Wednesday, 14 September 2011

Don't Panic

Centre Court Trading had a post yesterday that many of us can probably identify with. He wrote that

...back in March, when I was going through those terrible dark ages, I attempted to change my strategy and be a little more proactive. It back-fired because I didn't fully commit to the change. I ended up not letting trades run long enough, cutting out early due to fear and didn't know what my plan was from game to game.
Probably the single biggest reason why most traders fail is that they cut their winners short and let the losers run, exactly the opposite of what they should do. CCT also said:
There were times yesterday where I was spotting opportunities but, as I've become inclined to do, ignored them as they were not quite as 'sure' as I would have liked. As you can guess, almost all of those opportunities would have produced green positions.
The US Open final was a classic example. I managed to catch Djokovic at around 1.8 after a few games and was convinced by that point that he was going to win. I didn't think there was any point hanging around for a price above evens, as he was looking far better than Nadal. I only went in with half stakes, as Nadal was still level at the time and Djokovic's price was moving out. But my cautious mindset panicked at the first sign of Nadal picking his game up and I bailed out early for a small red. Nadal didn't trade above evens the entire match. I was gutted because if I'd just held on for a few more points (and I was on half stakes so should have allowed for a bit longer holding my position) I would've ended with my largest win for months.
The problem with being as 'sure' as you might like to be before having a bet in play, is that by the time you decide, the bet is likely to be gone. Trade enough, and you learn to harness the 'Blink'* instinct that I have written about before on here. And my advice on panicking at the first sign of trouble, is the same as that of Corporal Jones in Dad's Army - don't. Easier said than done, you might say, but it often pays to "be greedy when others are fearful, be fearful when others are greedy" - Warren Buffett. What is essential here though, is that you stake sensibly. Nervous money doesn't win. Over-staking leads to poor decisions, which lead to losses.

A poster on the Betfair forum had this interesting statistic about BETDAQ's change in fortune since the Super Premium Charge kicked in:
Quite an upturn for them, and some reports suggest that horse racing markets are also steadily improving. Betfair may well live to regret their latest move. While it may be true that only a small number of customers (750?) are directly affected, thousands more are indirectly affected. Either they are closing in on the finishing line, or if not any time soon, at least they aspire to at some time in the future, or they are impacted by thinner markets and less value as the big boys depart for greener, or purpler, pastures. Not to mention that it's very poor PR and people like myself who would have happily married Betfair a few years ago no longer feel the same way. If BETDAQ picks up in the markets less travelled, like many others, I'll be gone.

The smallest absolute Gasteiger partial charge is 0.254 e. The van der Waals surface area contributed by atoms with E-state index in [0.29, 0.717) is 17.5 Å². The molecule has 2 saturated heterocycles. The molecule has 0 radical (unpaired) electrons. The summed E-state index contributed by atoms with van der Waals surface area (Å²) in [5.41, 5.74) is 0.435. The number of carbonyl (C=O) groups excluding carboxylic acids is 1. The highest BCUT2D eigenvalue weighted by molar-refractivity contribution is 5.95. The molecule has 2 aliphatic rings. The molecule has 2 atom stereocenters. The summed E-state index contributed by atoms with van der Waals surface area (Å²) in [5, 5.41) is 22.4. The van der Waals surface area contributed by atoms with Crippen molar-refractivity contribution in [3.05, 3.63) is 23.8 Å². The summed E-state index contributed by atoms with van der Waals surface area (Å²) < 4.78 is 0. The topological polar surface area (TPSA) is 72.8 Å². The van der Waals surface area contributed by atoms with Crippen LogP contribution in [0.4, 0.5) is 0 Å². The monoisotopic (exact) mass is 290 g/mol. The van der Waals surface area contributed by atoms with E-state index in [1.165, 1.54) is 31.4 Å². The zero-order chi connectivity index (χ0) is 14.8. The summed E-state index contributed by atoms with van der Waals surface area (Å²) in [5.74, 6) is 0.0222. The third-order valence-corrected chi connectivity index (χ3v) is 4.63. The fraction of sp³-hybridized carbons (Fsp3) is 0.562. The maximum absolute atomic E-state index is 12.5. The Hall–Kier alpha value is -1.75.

Boring stuff now, (ok, even MORE boring stuff), and two inter-league games tonight; Manchester City v Napoli and Villareal v Bayern Munich. My crazy spreadsheet thinks City should be at 1.7 v Napoli, and that 1.36 is a value lay. I'm not so sure, and whover said "numbers don't lie" obviously never tried making money from football betting. The Under 3.5 at 1.54 looks value.

Bayern Munich at 2.18 are value to win at Villareal, but no value on the Over / Under as my numbers fall almost exactly where the market currently sits - 2.11 U, 1.9 O.

The Europa League on Thursday has just one inter-league game, which is Udinese v Rennes. I have Udinese at 1.79, the market at 1.94. Unders for me is 1.85, the market around 1.91.

I checked my Premium Charge statement yesterday, and I know I have posted when I have been at 19.99% and had to pay, but last week luck was on my side:
* For any newcomers to this blog, Blink is a book by Malcolm Gladwell, about the first two seconds of looking--the decisive glance that knows in an instant. Add it to your Xmas list as I urged you back in 2008. It's very relevant to trading and the markets. Sometimes, you just KNOW when a price is wrong.


The Sultan said...

Gonna pick up a copy of 'Blink' I reckon - cheers Captain Mainwaring! ;)

Cassini said...

It's well worth a read. Recommended.

GolfingGolfer said...

"Outliers" by Gladwell is another great read, could barely put it down....Tipping point and Blink are on my long list!